Preparation of gold and silver nanoparticles
Preparation of silver nanoparticles
Silver nanoparticles were prepared by citrate-reduction of AgNO3. Resulting nanoparticles were marked citrate-stabilized silver (Ag-citr) nanoparticles.
Ag-citr nanoparticles functionalized with carboxyl groups: 10 mL of Ag-citr solution was treated with 100-μL stock solution of 3-mercaptopropanoic acid (MPA) (7.13-μL MPA dissolved in 2-mL distilled water) to give modified silver nanoparticles, marked Ag-citr nanoparticle functionalized with carboxyl groups (Ag-COOH).
Preparation of gold nanoparticles
Gold nanoparticles were prepared by citrate-reduction of K[AuCl4. Resulting nanoparticles were marked citrate-stabilized gold (Au-citr) nanoparticles.
Au-citr nanoparticles stabilized by cetyltrimethylammonium bromide (CTAB): To a 15-mL Au-citr nanoparticles, 20-μL (0.1 M) CTAB were added. Resulting nanoparticles were marked Au-citr(CTAB).
Au-citr nanoparticles functionalized with carboxyl groups: To a 100-mL solution of Au-citr(CTAB), 6.3-μL MPA was added. The resulting solution was left to stand for 3 days in the dark at 26°C. Resulting nanoparticles were marked Au-citr nanoparticle functionalized with carboxyl groups (Au-COOH). Then carboxyl modified nanoparticles were treated with 1.5-mL (0.1 M) CTAB. Resulting nanoparticles were marked cetyltrimethylammonium bromide (CTAB)-stabilized Au-COOH (Au-COOH(CTAB)).
Au-citr nanoparticles functionalized with amine groups and stabilized with CTAB: 15 mL of Au-citr(CTAB) solution was mixed with 20-μL (5.8 mg mL−1) cysteamine and left to stand for 2 days in the dark. Then, thiol modified nanoparticles were treated with 1.5-mL (0.1 M) CTAB. Resulting nanoparticles were marked Au-citr functionalized with amine groups and stabilized with CTAB (Au-NH2(CTAB)).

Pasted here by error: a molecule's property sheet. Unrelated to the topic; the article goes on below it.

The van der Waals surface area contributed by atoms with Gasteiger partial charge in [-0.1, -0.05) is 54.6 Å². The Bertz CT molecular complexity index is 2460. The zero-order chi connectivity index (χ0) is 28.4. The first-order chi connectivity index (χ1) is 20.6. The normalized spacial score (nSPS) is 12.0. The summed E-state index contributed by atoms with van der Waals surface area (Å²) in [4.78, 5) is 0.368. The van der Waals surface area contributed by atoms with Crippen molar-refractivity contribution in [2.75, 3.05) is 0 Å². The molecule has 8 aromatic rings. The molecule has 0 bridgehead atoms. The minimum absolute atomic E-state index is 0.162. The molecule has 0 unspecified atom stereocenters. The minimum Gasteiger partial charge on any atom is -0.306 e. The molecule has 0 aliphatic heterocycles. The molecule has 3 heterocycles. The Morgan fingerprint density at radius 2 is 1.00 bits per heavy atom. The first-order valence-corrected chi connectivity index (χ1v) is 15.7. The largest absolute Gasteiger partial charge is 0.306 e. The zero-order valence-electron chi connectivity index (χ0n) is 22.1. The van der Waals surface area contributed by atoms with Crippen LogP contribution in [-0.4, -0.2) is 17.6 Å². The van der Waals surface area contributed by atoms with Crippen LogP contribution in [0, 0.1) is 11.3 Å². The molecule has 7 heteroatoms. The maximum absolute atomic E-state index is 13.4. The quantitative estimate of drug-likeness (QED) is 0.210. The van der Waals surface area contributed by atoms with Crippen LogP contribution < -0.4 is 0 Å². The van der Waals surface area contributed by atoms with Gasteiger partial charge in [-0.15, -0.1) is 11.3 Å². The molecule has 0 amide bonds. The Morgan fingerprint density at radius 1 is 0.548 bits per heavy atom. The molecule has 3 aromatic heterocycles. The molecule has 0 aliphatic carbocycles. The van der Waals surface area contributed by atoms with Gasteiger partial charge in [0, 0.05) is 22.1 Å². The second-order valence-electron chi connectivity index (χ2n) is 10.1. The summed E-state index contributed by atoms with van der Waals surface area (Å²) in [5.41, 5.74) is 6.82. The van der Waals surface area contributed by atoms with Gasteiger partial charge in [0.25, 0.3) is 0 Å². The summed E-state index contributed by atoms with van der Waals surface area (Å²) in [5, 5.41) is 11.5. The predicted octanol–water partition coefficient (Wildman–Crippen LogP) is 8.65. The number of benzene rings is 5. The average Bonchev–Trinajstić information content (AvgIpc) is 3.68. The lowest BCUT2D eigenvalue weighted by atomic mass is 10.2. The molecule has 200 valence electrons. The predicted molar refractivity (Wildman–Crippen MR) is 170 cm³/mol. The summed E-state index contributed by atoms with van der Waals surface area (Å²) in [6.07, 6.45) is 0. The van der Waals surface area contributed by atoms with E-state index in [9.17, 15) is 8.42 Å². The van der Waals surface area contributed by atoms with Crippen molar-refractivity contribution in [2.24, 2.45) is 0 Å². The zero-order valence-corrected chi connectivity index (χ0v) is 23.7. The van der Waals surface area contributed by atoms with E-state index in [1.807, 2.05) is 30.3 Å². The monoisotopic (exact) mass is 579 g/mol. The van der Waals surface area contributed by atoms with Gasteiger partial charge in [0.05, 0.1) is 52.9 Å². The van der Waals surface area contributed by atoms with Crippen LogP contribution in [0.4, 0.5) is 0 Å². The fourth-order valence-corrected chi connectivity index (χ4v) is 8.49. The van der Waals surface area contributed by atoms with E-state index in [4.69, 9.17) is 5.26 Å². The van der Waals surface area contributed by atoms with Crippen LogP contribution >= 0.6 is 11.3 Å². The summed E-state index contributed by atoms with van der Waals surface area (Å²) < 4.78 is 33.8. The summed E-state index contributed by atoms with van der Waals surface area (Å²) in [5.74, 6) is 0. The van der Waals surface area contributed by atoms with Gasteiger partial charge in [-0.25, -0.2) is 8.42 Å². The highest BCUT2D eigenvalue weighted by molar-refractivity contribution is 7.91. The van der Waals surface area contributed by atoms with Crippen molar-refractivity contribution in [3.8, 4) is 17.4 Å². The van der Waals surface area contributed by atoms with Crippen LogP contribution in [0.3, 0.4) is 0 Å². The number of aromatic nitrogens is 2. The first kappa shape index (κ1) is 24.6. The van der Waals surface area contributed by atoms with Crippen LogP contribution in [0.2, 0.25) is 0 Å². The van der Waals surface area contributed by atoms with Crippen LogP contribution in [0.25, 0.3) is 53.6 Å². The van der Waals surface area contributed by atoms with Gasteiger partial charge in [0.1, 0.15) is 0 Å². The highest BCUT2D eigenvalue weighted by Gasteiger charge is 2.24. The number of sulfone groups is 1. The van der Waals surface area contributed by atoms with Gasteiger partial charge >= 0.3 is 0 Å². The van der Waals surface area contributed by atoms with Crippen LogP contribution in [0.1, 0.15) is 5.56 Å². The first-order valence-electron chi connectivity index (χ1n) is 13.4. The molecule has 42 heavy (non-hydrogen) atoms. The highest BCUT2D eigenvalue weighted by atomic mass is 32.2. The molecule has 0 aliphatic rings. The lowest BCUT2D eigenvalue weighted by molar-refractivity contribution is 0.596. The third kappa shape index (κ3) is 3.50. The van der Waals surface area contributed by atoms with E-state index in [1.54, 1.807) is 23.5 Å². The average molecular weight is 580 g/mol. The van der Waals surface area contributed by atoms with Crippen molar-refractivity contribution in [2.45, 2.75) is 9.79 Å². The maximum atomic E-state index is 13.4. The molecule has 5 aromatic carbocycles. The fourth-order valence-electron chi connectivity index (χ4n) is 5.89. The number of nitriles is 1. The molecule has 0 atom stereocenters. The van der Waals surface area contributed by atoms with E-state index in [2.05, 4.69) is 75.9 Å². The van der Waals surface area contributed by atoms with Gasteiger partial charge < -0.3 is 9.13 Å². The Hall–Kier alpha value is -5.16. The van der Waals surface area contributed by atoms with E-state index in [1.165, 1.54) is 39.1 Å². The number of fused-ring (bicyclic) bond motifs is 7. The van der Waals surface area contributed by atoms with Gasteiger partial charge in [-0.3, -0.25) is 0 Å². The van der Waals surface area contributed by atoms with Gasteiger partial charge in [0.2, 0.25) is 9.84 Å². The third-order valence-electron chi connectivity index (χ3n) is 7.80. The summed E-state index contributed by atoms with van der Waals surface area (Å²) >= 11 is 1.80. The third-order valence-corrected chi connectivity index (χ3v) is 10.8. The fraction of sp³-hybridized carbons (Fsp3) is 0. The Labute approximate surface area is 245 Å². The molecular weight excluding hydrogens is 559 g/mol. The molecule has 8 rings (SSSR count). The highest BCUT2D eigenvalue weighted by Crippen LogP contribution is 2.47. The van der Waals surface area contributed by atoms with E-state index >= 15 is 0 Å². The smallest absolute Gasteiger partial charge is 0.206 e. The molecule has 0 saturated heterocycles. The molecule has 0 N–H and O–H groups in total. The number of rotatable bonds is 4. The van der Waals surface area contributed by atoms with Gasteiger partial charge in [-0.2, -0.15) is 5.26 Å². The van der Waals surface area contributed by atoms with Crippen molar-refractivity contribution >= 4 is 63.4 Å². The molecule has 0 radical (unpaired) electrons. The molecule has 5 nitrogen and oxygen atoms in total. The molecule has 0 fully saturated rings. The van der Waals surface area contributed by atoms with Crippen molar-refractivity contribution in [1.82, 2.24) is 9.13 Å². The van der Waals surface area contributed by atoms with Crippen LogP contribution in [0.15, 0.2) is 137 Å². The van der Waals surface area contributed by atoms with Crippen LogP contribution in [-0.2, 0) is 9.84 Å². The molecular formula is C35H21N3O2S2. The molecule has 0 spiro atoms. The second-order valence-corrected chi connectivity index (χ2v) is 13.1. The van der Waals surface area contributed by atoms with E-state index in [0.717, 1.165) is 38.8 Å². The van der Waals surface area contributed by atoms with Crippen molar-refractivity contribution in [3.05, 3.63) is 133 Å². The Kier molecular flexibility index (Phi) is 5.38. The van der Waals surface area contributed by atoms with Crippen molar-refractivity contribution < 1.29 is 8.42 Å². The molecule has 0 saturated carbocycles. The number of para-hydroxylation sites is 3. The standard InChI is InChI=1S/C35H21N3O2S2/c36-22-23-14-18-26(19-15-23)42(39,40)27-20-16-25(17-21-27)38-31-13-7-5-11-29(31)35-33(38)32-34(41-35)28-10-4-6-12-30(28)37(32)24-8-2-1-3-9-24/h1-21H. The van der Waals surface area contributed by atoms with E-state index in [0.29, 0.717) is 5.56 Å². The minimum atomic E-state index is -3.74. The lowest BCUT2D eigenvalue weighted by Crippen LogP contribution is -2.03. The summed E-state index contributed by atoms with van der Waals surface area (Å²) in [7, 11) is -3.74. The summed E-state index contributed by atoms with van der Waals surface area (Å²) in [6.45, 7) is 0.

Glutaraldehyde-activated Au-NH 2 (CTAB) nanoparticles: 6 mL of Au-NH2(CTAB) solution was centrifuged (10 min at 10,000 rpm), washed with 10-mM phosphate buffer, pH 7.0, and divided into aliquots of 1 mL each. The solutions were treated with 0.3%, 0.5%, 0.7%, 1.0%, 1.4%, and 1.8% of 25% (v/v) glutaraldehyde (GA) under continuous stirring for 17 h at 26°C . Then, the solutions were centrifuged (10 min at 10,000 rpm) and washed with fresh phosphate buffer to remove any excess of GA molecules. Resulting nanoparticles were marked Au-NH2(CTAB) treated with glutaraldehyde (Au-(n%)glut) (n means the percent (v/v) of GA used in the treatment).
Finally, functionalized Ag and Au nanoparticles were washed with fresh 10-mM phosphate buffer, pH 7.0 by centrifugation/re-dispersion cycle twice (10 min at 10,000 rpm), and working solutions were stored in the dark at 26°C for the further reactions.
Preparation of bioconjugates
Au-citr(CTAB) nanoparticles were used in the physical immobilization. For this, 3-mL Au-citr nanoparticles were well dispersed by ultrasonic before use and then 3-mg enzyme solution was added under continuous stirring (300 rpm) for 7 h at 26°C. An aliquot (100 μL) was periodically taken, and enzyme activity and protein loading were checked. Finally, Au-citr(CTAB)-TbADH bioconjugate was washed repeatedly with 10-mM phosphate buffer, pH 7.0, and the amount of immobilized enzyme was calculated from the difference in the protein amount before and after immobilization process.
The procedures for preparing Ag-COOH-TbADH, Au-COOH-TbADH, and Au-COOH(CTAB)-TbADH bioconjugates were the same as for Au-citr(CTAB)-TbADH. The procedure of preparing Au-(n%)glut-TbADH bioconjugates was similar to those of Au-citr(CTAB)-TbADH except that 2-mg TbADH solution was mixed with 1 mL of each Au-(n%)glut solution.
The amount of immobilized TbADH on the gold and silver nanoparticles was determined by substracting the amount of unbound protein from the protein originally added, using the Bradford assay method .
Two milligrams of (1.6 mM) NADPH were added to a 1-mL solution of functionalized Ag and Au nanoparticles, respectively, and were left under continuous stirring for 7 h at 26°C . The unbound cofactor molecules were removed by centrifugation (10 min at 10,000 rpm) and washed with 10-mM phosphate buffer, pH 7.0. The amount of NADPH immobilized on nanoparticles was determined from the difference in absorbance at 340 nm before and after immobilization process.